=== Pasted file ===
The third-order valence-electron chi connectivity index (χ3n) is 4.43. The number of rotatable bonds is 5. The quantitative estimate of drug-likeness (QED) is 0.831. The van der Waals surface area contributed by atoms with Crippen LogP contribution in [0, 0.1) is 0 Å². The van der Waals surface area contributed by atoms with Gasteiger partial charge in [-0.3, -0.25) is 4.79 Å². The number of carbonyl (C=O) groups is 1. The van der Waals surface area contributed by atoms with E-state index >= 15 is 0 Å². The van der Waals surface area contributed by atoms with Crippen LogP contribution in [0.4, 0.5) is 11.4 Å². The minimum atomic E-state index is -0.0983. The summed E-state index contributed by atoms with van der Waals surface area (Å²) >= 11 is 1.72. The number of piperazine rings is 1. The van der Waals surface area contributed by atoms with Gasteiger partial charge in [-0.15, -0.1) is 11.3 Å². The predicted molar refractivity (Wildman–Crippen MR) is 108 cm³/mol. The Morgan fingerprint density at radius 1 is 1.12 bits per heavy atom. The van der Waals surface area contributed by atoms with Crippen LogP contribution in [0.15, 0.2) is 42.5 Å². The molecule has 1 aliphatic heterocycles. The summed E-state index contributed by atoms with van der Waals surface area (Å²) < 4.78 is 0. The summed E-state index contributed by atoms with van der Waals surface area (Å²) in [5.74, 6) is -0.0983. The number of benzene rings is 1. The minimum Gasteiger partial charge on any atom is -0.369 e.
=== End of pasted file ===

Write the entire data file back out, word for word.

The third-order valence-electron chi connectivity index (χ3n) is 4.43. The number of rotatable bonds is 5. The quantitative estimate of drug-likeness (QED) is 0.831. The van der Waals surface area contributed by atoms with Crippen LogP contribution in [0, 0.1) is 0 Å². The van der Waals surface area contributed by atoms with Gasteiger partial charge in [-0.3, -0.25) is 4.79 Å². The number of carbonyl (C=O) groups is 1. The van der Waals surface area contributed by atoms with E-state index >= 15 is 0 Å². The van der Waals surface area contributed by atoms with Crippen LogP contribution in [0.4, 0.5) is 11.4 Å². The minimum atomic E-state index is -0.0983. The summed E-state index contributed by atoms with van der Waals surface area (Å²) >= 11 is 1.72. The number of piperazine rings is 1. The van der Waals surface area contributed by atoms with Gasteiger partial charge in [-0.15, -0.1) is 11.3 Å². The predicted molar refractivity (Wildman–Crippen MR) is 108 cm³/mol. The Morgan fingerprint density at radius 1 is 1.12 bits per heavy atom. The van der Waals surface area contributed by atoms with Crippen LogP contribution in [0.15, 0.2) is 42.5 Å². The molecule has 1 aliphatic heterocycles. The summed E-state index contributed by atoms with van der Waals surface area (Å²) < 4.78 is 0. The summed E-state index contributed by atoms with van der Waals surface area (Å²) in [5.74, 6) is -0.0983. The number of benzene rings is 1. The minimum Gasteiger partial charge on any atom is -0.369 e.